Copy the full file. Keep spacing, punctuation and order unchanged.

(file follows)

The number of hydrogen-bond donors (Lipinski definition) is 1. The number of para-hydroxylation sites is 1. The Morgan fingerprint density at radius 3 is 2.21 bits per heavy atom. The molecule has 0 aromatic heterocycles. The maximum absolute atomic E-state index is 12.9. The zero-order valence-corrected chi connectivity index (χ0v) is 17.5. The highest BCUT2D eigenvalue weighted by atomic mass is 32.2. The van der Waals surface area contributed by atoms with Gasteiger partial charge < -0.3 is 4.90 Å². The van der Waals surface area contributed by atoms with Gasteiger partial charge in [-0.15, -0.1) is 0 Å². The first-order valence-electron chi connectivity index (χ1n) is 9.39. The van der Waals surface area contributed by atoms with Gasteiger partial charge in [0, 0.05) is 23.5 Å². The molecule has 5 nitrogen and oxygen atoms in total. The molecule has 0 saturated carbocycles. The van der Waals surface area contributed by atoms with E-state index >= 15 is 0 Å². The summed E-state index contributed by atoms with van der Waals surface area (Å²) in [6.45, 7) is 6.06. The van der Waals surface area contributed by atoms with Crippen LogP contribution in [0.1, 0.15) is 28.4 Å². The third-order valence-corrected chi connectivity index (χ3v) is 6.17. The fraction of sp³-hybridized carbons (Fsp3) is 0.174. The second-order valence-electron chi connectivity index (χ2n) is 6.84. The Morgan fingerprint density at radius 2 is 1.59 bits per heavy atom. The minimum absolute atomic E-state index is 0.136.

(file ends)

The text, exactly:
The number of hydrogen-bond donors (Lipinski definition) is 1. The number of para-hydroxylation sites is 1. The Morgan fingerprint density at radius 3 is 2.21 bits per heavy atom. The molecule has 0 aromatic heterocycles. The maximum absolute atomic E-state index is 12.9. The zero-order valence-corrected chi connectivity index (χ0v) is 17.5. The highest BCUT2D eigenvalue weighted by atomic mass is 32.2. The van der Waals surface area contributed by atoms with Gasteiger partial charge < -0.3 is 4.90 Å². The van der Waals surface area contributed by atoms with Gasteiger partial charge in [-0.15, -0.1) is 0 Å². The first-order valence-electron chi connectivity index (χ1n) is 9.39. The van der Waals surface area contributed by atoms with Gasteiger partial charge in [0, 0.05) is 23.5 Å². The molecule has 5 nitrogen and oxygen atoms in total. The molecule has 0 saturated carbocycles. The van der Waals surface area contributed by atoms with E-state index >= 15 is 0 Å². The summed E-state index contributed by atoms with van der Waals surface area (Å²) in [6.45, 7) is 6.06. The van der Waals surface area contributed by atoms with Crippen LogP contribution in [0.1, 0.15) is 28.4 Å². The third-order valence-corrected chi connectivity index (χ3v) is 6.17. The fraction of sp³-hybridized carbons (Fsp3) is 0.174. The second-order valence-electron chi connectivity index (χ2n) is 6.84. The Morgan fingerprint density at radius 2 is 1.59 bits per heavy atom. The minimum absolute atomic E-state index is 0.136.